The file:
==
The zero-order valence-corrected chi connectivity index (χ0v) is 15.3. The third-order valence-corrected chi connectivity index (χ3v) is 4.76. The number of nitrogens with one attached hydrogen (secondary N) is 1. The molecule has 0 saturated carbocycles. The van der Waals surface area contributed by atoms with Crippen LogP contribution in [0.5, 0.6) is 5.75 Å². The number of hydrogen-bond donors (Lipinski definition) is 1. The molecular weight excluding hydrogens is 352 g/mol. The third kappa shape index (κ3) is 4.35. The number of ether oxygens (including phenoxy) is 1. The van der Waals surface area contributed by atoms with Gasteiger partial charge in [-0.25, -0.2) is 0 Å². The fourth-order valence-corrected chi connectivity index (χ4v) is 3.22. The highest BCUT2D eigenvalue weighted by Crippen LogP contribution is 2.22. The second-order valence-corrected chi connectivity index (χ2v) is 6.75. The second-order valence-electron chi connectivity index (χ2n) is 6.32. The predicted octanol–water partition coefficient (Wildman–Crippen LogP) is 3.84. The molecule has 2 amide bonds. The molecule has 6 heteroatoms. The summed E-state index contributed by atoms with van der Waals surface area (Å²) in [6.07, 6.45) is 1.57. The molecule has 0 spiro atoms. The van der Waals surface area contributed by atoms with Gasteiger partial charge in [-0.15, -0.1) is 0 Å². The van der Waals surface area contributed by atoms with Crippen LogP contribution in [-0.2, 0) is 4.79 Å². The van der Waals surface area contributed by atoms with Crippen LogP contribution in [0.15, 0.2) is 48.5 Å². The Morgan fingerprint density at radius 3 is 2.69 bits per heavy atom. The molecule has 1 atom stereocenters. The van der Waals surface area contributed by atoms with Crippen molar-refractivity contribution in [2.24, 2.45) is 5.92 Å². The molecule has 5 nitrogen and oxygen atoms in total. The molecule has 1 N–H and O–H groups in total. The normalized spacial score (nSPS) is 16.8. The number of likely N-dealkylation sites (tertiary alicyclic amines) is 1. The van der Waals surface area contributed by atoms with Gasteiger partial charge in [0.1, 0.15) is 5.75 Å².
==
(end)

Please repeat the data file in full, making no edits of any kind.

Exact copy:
The zero-order valence-corrected chi connectivity index (χ0v) is 15.3. The third-order valence-corrected chi connectivity index (χ3v) is 4.76. The number of nitrogens with one attached hydrogen (secondary N) is 1. The molecule has 0 saturated carbocycles. The van der Waals surface area contributed by atoms with Crippen LogP contribution in [0.5, 0.6) is 5.75 Å². The number of hydrogen-bond donors (Lipinski definition) is 1. The molecular weight excluding hydrogens is 352 g/mol. The third kappa shape index (κ3) is 4.35. The number of ether oxygens (including phenoxy) is 1. The van der Waals surface area contributed by atoms with Gasteiger partial charge in [-0.25, -0.2) is 0 Å². The fourth-order valence-corrected chi connectivity index (χ4v) is 3.22. The highest BCUT2D eigenvalue weighted by Crippen LogP contribution is 2.22. The second-order valence-corrected chi connectivity index (χ2v) is 6.75. The second-order valence-electron chi connectivity index (χ2n) is 6.32. The predicted octanol–water partition coefficient (Wildman–Crippen LogP) is 3.84. The molecule has 2 amide bonds. The molecule has 6 heteroatoms. The summed E-state index contributed by atoms with van der Waals surface area (Å²) in [6.07, 6.45) is 1.57. The molecule has 0 spiro atoms. The van der Waals surface area contributed by atoms with Gasteiger partial charge in [-0.15, -0.1) is 0 Å². The van der Waals surface area contributed by atoms with Crippen LogP contribution in [-0.2, 0) is 4.79 Å². The van der Waals surface area contributed by atoms with Crippen LogP contribution in [0.15, 0.2) is 48.5 Å². The Morgan fingerprint density at radius 3 is 2.69 bits per heavy atom. The molecule has 1 atom stereocenters. The van der Waals surface area contributed by atoms with Crippen molar-refractivity contribution in [2.24, 2.45) is 5.92 Å². The molecule has 5 nitrogen and oxygen atoms in total. The molecule has 1 N–H and O–H groups in total. The normalized spacial score (nSPS) is 16.8. The number of likely N-dealkylation sites (tertiary alicyclic amines) is 1. The van der Waals surface area contributed by atoms with Gasteiger partial charge in [0.1, 0.15) is 5.75 Å².